Introduction. Multisystem inflammatory syndrome in adults (MIS-A) is a rare but potentially life-threatening sequel of SARS-CoV-2 infection, requiring early recognition and treatment. Nevertheless, it is often hard to distinguish MIS-A from other COVID-19-related hyperinflammatory complications.
Case presentation. A 74-year-old male presented to the emergency department with persistent fever, diarrhea, altered consciousness, polymorphous rash with oral lesions and erythema of the palms and soles, with progressive exfoliation. The patient had been hospitalized for COVID-19 four weeks before and was suffering from chronic lymphocytic leukemia, diabetes and hypertension. During his recent hospital stay he received multiple courses of antibiotics and was discharged home with instructions to add sitagliptin and re-initiate therapy with ibrutinib. Upon re-admission, polymerase chain reaction test for SARS-CoV-2 was still positive and inflammatory markers were markedly elevated. Although MIS-A could not be excluded, a presumptive diagnosis of Stevens-Johnson Syndrome (SJS) was made, and the patient was treated empirically with intravenous immunoglobulin and high-dose methylprednisolone. SJS is usually considered an adverse drug reaction that affects the skin and mucous membranes. In this patient, MIS-A was also initially included in the differential diagnosis due to previous COVID-19, despite the patient’s advanced age and lack of cardiac involvement or conjunctivitis. The patient only partially fulfilled current diagnostic criteria for MIS-A.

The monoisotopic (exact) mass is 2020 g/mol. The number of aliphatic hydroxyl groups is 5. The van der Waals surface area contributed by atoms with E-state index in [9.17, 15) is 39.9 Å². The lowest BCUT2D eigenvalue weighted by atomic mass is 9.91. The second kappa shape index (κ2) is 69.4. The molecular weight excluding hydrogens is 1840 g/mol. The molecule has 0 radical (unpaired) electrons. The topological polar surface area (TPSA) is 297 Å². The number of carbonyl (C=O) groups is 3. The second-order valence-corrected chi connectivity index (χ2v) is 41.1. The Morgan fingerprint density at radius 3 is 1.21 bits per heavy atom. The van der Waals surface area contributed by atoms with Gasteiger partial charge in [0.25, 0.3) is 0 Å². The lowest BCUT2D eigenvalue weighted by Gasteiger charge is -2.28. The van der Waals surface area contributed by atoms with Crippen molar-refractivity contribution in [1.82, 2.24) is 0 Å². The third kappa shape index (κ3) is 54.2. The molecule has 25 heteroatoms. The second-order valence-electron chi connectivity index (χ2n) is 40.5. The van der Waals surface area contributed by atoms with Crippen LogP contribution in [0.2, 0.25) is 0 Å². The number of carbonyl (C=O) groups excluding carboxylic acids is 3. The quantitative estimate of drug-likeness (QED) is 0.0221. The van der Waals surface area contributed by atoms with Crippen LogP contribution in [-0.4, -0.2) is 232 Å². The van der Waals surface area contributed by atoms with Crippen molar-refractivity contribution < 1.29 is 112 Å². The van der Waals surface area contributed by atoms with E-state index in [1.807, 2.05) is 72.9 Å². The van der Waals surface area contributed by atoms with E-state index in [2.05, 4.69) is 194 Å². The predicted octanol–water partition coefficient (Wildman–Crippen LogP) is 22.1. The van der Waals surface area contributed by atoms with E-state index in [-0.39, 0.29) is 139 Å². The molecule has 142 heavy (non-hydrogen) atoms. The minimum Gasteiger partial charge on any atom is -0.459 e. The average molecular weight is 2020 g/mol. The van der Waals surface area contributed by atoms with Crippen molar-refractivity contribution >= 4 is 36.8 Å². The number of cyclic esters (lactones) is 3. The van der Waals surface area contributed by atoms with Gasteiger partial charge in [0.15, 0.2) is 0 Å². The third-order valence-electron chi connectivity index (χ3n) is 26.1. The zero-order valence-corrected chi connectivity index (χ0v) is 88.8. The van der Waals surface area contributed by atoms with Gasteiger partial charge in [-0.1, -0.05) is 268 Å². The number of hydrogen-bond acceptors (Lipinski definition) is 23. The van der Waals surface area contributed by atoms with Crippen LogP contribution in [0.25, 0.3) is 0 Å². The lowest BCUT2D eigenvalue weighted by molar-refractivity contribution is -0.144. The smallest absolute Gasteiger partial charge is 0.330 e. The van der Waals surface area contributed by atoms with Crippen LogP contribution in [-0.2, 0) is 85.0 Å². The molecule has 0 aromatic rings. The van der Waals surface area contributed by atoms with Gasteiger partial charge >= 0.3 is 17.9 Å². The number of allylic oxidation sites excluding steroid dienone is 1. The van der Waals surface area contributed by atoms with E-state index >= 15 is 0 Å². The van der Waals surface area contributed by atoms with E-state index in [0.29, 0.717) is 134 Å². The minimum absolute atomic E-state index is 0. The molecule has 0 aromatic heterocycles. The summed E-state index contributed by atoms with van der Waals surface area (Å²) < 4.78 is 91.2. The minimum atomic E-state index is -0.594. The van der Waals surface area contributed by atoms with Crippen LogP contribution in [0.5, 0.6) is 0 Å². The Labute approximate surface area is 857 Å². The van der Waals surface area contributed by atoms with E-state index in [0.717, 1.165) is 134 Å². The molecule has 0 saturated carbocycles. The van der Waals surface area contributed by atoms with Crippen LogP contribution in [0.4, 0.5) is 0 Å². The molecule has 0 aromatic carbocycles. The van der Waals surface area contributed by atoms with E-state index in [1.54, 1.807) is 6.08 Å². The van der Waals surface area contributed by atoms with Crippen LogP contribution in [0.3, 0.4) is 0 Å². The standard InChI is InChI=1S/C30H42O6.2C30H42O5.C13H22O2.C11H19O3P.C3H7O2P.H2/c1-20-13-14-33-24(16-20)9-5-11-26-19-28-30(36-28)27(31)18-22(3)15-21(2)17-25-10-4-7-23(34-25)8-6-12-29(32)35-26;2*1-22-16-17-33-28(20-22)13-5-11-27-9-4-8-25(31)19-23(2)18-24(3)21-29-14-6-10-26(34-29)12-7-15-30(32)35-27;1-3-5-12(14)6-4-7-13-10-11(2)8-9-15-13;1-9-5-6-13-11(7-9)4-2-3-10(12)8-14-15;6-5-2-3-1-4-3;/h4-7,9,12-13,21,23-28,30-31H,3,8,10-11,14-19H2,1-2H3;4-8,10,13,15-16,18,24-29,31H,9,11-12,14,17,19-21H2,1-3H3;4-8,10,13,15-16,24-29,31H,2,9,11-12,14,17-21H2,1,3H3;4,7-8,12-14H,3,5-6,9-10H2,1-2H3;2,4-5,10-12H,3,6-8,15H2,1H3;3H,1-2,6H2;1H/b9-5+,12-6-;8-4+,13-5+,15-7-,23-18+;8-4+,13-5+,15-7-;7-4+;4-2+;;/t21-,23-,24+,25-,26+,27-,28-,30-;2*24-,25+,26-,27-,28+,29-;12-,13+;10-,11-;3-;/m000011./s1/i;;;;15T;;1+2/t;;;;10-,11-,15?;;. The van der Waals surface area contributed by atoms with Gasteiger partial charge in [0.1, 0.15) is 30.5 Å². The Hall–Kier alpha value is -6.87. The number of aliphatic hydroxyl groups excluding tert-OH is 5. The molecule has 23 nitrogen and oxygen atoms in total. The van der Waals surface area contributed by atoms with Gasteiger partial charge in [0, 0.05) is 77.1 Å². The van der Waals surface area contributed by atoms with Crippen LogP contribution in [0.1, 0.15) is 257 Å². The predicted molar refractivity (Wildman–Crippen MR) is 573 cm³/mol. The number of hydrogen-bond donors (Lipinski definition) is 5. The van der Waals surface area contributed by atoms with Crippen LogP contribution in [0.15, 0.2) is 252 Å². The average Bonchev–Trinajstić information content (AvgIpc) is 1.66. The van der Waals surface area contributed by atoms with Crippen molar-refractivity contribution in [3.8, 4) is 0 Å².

Conclusions. SJS results from a dysregulated immune response and can have a similar presentation to MIS-A. A better characterization of both conditions is required particularly in older adults with comorbidities, to facilitate timely diagnosis and management and to reduce mortality.
Keywords: SARS-CoV-2 infection, multisystem inflammatory syndrome in adults, Stevens-Johnson Syndrome.
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